Granary Square, which opened last week, is ‘one of the biggest public spaces in Europe’, according to the Guardian. It is ‘a focal point for the regeneration of King’s Cross, a neglected part of London’, and is ‘managed in a private estate of 10 plazas and parkland near the rail hub. “Welcome to King’s Cross,” a signpost reads. “Please enjoy this private estate considerately.”’
Large parts of Britain’s cities have been redeveloped as privately-owned estates over the past decade, ‘extending corporate control over some of the country’s busiest squares and thoroughfares,’ the article continues. ‘These developments are no longer simply enclosed malls like Westfield in White City or business districts like Broadgate in the City of London – they are spaces open to the sky which appear to be entirely public to casual passers-by.’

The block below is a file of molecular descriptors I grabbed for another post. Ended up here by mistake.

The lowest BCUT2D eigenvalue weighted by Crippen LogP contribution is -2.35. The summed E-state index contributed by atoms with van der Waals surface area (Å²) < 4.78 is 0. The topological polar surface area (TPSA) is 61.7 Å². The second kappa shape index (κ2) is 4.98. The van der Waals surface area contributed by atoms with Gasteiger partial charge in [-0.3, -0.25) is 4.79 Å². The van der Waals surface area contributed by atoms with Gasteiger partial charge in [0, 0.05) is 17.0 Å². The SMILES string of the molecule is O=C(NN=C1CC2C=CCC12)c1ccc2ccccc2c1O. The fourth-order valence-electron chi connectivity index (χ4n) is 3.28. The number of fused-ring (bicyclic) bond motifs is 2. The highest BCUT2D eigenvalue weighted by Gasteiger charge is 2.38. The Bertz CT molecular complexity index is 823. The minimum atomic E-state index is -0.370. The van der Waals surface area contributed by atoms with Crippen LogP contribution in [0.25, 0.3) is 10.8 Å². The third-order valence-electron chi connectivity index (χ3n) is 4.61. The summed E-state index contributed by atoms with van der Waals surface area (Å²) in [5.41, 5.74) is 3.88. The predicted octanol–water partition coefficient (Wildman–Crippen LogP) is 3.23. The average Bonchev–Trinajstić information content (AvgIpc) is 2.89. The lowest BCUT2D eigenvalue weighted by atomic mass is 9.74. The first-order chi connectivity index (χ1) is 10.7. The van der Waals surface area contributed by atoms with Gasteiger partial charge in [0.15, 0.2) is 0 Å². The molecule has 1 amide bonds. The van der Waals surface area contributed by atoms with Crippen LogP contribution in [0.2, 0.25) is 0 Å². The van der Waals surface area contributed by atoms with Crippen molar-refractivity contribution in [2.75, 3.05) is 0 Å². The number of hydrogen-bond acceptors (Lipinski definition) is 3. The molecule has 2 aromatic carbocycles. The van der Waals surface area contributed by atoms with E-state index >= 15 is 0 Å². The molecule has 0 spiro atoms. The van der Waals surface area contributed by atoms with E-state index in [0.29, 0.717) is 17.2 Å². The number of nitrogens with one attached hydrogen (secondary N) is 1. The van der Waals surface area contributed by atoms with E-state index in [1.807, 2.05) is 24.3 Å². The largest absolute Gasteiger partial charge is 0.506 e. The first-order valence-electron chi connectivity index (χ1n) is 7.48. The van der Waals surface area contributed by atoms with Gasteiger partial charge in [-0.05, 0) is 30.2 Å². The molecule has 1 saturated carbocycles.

Private owners can, of course, close off the parts of the city that they own, refusing entry to the public. This is what happened when the Occupy movement tried to occupy Paternoster Square, ‘location of the London Stock Exchange and owned by the Mitsubishi Estate Company.’ The injunction stated: “The protesters have no right to conduct a demonstration or protest on the Square, which is entirely private property.”
Is there anything wrong, though, from a Buddhist viewpoint, with this practice? A Buddhist friend recently told me that she used to believe, with the anarchists, that ‘all property is theft‘. But is this – and has it ever been – a Buddhist view? Granted the Buddha, and his bhikkhu and bhikkhuni followers owned no property and had very few possessions. But the Buddha also had wealthy, landowner, disciples, some of high spiritual attainment, who were an important part of the spiritual community. Why should it be any different for us practising today?
I want to explore this dynamic between public and private space in a series of articles over the next few days and weeks. I hope you will join me by sharing the articles and by freely commenting.